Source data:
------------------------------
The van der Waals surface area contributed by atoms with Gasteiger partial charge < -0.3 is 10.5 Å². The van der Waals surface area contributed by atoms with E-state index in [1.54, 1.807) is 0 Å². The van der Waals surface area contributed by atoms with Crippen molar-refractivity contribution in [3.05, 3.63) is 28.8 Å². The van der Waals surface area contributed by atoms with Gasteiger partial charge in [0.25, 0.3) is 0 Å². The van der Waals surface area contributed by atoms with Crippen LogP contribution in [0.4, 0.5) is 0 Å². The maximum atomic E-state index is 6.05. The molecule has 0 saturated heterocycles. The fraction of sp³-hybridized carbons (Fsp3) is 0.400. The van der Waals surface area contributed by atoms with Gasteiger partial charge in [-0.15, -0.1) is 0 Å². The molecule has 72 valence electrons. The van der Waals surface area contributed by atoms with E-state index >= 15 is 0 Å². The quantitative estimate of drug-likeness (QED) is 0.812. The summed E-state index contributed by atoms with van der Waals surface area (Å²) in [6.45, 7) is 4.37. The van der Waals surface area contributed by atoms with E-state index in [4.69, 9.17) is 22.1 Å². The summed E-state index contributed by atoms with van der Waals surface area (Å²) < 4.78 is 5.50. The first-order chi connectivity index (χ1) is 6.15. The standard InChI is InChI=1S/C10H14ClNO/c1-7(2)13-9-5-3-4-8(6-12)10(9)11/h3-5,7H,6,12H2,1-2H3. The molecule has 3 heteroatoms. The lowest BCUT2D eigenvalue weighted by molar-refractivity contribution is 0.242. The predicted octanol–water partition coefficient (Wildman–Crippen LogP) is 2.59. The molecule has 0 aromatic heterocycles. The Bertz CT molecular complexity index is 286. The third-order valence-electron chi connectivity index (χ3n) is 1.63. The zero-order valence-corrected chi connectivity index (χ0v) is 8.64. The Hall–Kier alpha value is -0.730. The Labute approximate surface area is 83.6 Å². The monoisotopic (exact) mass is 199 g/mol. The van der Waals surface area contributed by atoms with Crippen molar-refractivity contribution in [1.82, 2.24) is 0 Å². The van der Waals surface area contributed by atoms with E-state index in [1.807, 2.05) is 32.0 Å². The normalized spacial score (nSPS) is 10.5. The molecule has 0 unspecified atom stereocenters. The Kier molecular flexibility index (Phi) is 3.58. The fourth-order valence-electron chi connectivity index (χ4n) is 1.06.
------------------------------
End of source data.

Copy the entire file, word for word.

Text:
The van der Waals surface area contributed by atoms with Gasteiger partial charge < -0.3 is 10.5 Å². The van der Waals surface area contributed by atoms with E-state index in [1.54, 1.807) is 0 Å². The van der Waals surface area contributed by atoms with Crippen molar-refractivity contribution in [3.05, 3.63) is 28.8 Å². The van der Waals surface area contributed by atoms with Gasteiger partial charge in [0.25, 0.3) is 0 Å². The van der Waals surface area contributed by atoms with Crippen LogP contribution in [0.4, 0.5) is 0 Å². The maximum atomic E-state index is 6.05. The molecule has 0 saturated heterocycles. The fraction of sp³-hybridized carbons (Fsp3) is 0.400. The van der Waals surface area contributed by atoms with Gasteiger partial charge in [-0.15, -0.1) is 0 Å². The molecule has 72 valence electrons. The van der Waals surface area contributed by atoms with E-state index >= 15 is 0 Å². The quantitative estimate of drug-likeness (QED) is 0.812. The summed E-state index contributed by atoms with van der Waals surface area (Å²) in [6.45, 7) is 4.37. The van der Waals surface area contributed by atoms with E-state index in [4.69, 9.17) is 22.1 Å². The summed E-state index contributed by atoms with van der Waals surface area (Å²) < 4.78 is 5.50. The first-order chi connectivity index (χ1) is 6.15. The standard InChI is InChI=1S/C10H14ClNO/c1-7(2)13-9-5-3-4-8(6-12)10(9)11/h3-5,7H,6,12H2,1-2H3. The molecule has 3 heteroatoms. The lowest BCUT2D eigenvalue weighted by molar-refractivity contribution is 0.242. The predicted octanol–water partition coefficient (Wildman–Crippen LogP) is 2.59. The molecule has 0 aromatic heterocycles. The Bertz CT molecular complexity index is 286. The third-order valence-electron chi connectivity index (χ3n) is 1.63. The zero-order valence-corrected chi connectivity index (χ0v) is 8.64. The Hall–Kier alpha value is -0.730. The Labute approximate surface area is 83.6 Å². The monoisotopic (exact) mass is 199 g/mol. The van der Waals surface area contributed by atoms with Crippen molar-refractivity contribution in [1.82, 2.24) is 0 Å². The van der Waals surface area contributed by atoms with E-state index in [1.807, 2.05) is 32.0 Å². The normalized spacial score (nSPS) is 10.5. The molecule has 0 unspecified atom stereocenters. The Kier molecular flexibility index (Phi) is 3.58. The fourth-order valence-electron chi connectivity index (χ4n) is 1.06.